NextAuth.js can be used with any database. Models tell you what structures NextAuth.js expects from your database. Models will vary slightly depending on which adapter you use, but in general will look something like this.
More information about each Model / Table can be found below.
You can create your own adapter if you want to use NextAuth.js with a database that is not supported out of the box, or you have to change fields on any of the models.
The User model is for information such as the user's name and email address.
Email address is optional, but if one is specified for a User then it must be unique.
If a user first signs in with OAuth then their email address is automatically populated using the one from their OAuth profile, if the OAuth provider returns one.
This provides a way to contact users and for users to maintain access to their account and sign in using email in the event they are unable to sign in with the OAuth provider in future (if the Email Provider is configured).
User creation in the database is automatic, and happens when the user is logging in for the first time with a provider. The default data saved is
image. You can add more profile data by returning extra fields in your OAuth provider's
The Account model is for information about OAuth accounts associated with a User. It will usually contain
id_token and other OAuth specific data.
openid-client might give you an idea of all the fields.
In case of an OAuth 1.0 provider (like Twitter), you will have to look for
oauth_token_secret string fields. GitHub also has an extra
refresh_token_expires_in integer field. You have to make sure that your database schema includes these fields.
A single User can have multiple Accounts, but each Account can only have one User.
Linking Accounts to Users happen automatically, only when they have the same e-mail address, and the user is currently signed in. Check the FAQ for more information why this is a requirement.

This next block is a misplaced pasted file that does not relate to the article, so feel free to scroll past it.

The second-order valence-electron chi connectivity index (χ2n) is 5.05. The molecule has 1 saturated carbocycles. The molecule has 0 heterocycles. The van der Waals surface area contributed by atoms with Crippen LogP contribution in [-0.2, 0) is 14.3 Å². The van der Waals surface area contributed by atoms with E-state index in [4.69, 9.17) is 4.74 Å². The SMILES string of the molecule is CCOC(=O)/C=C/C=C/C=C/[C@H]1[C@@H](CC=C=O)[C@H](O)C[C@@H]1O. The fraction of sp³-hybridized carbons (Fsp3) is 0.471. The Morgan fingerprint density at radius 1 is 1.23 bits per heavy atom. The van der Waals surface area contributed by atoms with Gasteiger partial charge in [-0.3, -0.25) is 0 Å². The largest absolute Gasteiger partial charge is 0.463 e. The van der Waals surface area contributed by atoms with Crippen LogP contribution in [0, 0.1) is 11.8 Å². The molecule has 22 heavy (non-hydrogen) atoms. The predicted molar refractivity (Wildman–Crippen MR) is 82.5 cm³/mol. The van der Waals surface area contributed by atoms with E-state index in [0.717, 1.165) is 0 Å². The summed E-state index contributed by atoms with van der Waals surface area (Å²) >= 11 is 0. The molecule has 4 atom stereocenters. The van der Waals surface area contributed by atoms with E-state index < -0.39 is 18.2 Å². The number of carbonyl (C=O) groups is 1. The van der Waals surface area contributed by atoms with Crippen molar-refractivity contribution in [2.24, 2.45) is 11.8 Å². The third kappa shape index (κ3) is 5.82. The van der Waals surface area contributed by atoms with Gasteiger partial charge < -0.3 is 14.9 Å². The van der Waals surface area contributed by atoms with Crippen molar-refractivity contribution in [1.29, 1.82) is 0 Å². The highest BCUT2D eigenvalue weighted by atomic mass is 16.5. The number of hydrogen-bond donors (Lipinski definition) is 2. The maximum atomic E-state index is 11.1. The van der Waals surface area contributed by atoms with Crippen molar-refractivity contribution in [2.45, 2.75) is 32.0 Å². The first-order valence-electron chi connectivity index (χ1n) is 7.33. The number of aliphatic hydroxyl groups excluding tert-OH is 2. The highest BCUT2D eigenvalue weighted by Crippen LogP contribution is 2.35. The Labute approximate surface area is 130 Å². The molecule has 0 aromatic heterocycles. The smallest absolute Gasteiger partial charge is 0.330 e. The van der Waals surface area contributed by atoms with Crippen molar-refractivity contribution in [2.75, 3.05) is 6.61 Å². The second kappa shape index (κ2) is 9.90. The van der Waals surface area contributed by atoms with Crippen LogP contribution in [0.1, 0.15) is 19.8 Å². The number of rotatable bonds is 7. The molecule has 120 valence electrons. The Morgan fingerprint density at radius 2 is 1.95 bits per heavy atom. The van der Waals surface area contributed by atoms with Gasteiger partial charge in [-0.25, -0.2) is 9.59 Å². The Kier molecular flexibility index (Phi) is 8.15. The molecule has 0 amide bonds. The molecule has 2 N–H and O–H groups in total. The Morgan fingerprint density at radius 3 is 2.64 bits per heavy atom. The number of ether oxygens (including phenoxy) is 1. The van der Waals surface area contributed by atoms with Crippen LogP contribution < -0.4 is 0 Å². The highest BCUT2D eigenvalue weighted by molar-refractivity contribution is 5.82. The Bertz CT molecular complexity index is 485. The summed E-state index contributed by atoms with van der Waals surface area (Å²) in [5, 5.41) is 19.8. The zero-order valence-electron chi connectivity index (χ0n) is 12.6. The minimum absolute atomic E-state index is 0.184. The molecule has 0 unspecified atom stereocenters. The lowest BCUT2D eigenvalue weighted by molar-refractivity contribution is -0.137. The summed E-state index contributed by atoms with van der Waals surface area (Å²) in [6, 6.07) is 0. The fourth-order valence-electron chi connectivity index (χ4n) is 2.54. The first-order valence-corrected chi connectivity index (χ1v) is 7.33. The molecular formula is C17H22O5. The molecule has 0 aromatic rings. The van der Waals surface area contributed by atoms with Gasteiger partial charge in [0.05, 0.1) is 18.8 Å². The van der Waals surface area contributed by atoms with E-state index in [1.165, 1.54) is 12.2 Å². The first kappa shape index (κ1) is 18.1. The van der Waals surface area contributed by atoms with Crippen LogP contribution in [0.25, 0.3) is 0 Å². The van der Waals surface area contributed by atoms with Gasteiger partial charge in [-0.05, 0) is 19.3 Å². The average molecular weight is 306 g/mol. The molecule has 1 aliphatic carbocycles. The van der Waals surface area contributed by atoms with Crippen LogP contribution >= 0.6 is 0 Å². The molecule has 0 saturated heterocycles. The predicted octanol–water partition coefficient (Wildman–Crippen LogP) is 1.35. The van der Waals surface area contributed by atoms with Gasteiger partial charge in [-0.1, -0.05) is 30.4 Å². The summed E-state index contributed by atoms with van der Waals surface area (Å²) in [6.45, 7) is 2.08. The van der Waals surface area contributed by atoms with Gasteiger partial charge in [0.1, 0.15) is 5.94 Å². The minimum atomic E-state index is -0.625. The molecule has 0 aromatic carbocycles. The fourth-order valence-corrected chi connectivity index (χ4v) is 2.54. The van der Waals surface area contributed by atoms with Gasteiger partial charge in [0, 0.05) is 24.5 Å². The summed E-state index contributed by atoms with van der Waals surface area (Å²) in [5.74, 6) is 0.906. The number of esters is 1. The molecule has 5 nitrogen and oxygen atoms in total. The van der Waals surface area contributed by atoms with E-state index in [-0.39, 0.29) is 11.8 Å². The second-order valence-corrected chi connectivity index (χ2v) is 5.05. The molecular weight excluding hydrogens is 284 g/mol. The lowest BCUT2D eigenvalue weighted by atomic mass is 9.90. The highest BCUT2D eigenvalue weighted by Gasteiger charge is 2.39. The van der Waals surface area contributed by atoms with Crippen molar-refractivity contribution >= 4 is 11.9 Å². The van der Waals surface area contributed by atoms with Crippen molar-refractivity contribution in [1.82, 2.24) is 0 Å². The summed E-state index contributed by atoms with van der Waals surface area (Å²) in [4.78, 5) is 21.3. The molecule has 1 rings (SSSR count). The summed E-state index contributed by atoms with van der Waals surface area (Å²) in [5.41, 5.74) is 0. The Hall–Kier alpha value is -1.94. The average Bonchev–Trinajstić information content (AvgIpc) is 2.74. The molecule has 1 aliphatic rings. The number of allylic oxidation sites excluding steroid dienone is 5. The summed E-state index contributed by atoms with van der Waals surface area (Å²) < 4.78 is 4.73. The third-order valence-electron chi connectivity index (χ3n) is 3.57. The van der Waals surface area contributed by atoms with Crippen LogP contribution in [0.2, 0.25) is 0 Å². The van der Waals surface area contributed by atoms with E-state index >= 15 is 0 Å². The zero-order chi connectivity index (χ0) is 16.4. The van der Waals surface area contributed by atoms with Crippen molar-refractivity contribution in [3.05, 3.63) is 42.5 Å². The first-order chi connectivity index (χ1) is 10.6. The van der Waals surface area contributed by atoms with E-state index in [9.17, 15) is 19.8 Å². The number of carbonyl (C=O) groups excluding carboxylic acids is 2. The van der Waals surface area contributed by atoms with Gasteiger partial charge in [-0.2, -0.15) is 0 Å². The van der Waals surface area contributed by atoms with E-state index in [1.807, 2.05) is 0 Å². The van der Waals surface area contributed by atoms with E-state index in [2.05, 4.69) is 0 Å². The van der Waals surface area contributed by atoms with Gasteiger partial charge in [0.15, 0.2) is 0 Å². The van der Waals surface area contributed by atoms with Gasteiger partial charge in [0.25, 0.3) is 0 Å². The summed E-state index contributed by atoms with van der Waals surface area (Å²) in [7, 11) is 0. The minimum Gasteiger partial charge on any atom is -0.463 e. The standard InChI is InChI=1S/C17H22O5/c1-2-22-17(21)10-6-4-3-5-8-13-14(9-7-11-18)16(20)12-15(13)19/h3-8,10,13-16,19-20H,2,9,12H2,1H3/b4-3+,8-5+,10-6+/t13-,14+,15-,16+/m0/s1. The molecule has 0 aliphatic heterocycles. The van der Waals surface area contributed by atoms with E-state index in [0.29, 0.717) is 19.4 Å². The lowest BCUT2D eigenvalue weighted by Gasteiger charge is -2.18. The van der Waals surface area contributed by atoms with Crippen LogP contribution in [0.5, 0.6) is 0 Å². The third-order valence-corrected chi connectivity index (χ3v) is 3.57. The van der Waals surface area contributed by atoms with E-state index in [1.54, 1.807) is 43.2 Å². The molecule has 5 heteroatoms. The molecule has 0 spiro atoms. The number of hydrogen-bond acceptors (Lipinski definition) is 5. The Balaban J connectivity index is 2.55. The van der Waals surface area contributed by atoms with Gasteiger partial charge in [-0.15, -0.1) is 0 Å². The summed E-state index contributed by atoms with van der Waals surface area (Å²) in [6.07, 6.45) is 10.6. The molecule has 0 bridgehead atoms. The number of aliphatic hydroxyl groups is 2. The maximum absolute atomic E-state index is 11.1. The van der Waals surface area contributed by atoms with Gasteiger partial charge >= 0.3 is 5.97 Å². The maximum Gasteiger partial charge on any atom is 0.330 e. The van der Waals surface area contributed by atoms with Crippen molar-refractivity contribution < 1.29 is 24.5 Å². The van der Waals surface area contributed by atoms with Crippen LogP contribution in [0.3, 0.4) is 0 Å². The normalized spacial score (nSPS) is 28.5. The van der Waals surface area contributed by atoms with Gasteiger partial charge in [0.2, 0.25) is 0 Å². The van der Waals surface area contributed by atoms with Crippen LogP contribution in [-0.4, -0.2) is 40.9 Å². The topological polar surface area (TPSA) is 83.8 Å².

You can manually unlink accounts, if your adapter implements the
unlinkAccount method. Make sure to take all the necessary security steps to avoid data loss.
Linking and unlinking accounts through an API is a planned feature: nextauthjs/next-auth#230
The Session model is used for database sessions. It is not used if JSON Web Tokens are enabled. Keep in mind, that you can use a database to persist Users and Accounts, and still use JWT for sessions. See the
A single User can have multiple Sessions, each Session can only have one User.
When a Session is read, we check if it's
expires field indicates an invalid session, and delete it from the database. You can also do this clean-up periodically in the background to avoid our extra delete call to the database during an active session retrieval. This might result in a slight performance increase in a few cases.
The Verification Token model is used to store tokens for passwordless sign in.
A single User can have multiple open Verification Tokens (e.g. to sign in to different devices).
It has been designed to be extendable for other verification purposes in the future (e.g. 2FA / short codes).
NextAuth.js makes sure that every token is usable only once, and by default has a short (1 day, can be configured by
maxAge) lifetime. If your user did not manage to finish the sign-in flow in time, they will have to start the sign-in process again.
Due to users forgetting or failing at the sign-in flow, you might end up with unwanted rows in your database, that you might have to periodically clean up to avoid filling the database up with unnecessary data.
RDBMS Naming Convention
In the NextAuth.js v4 some schemas for the providers which support classic RDBMS type databases, like Prisma and TypeORM, have ended up with column names with mixed casing, i.e. snake_case and camelCase. If this is an issue for you or your underlying database system, please take a look at the "Naming Convention" section in the Prisma or TypeORM page.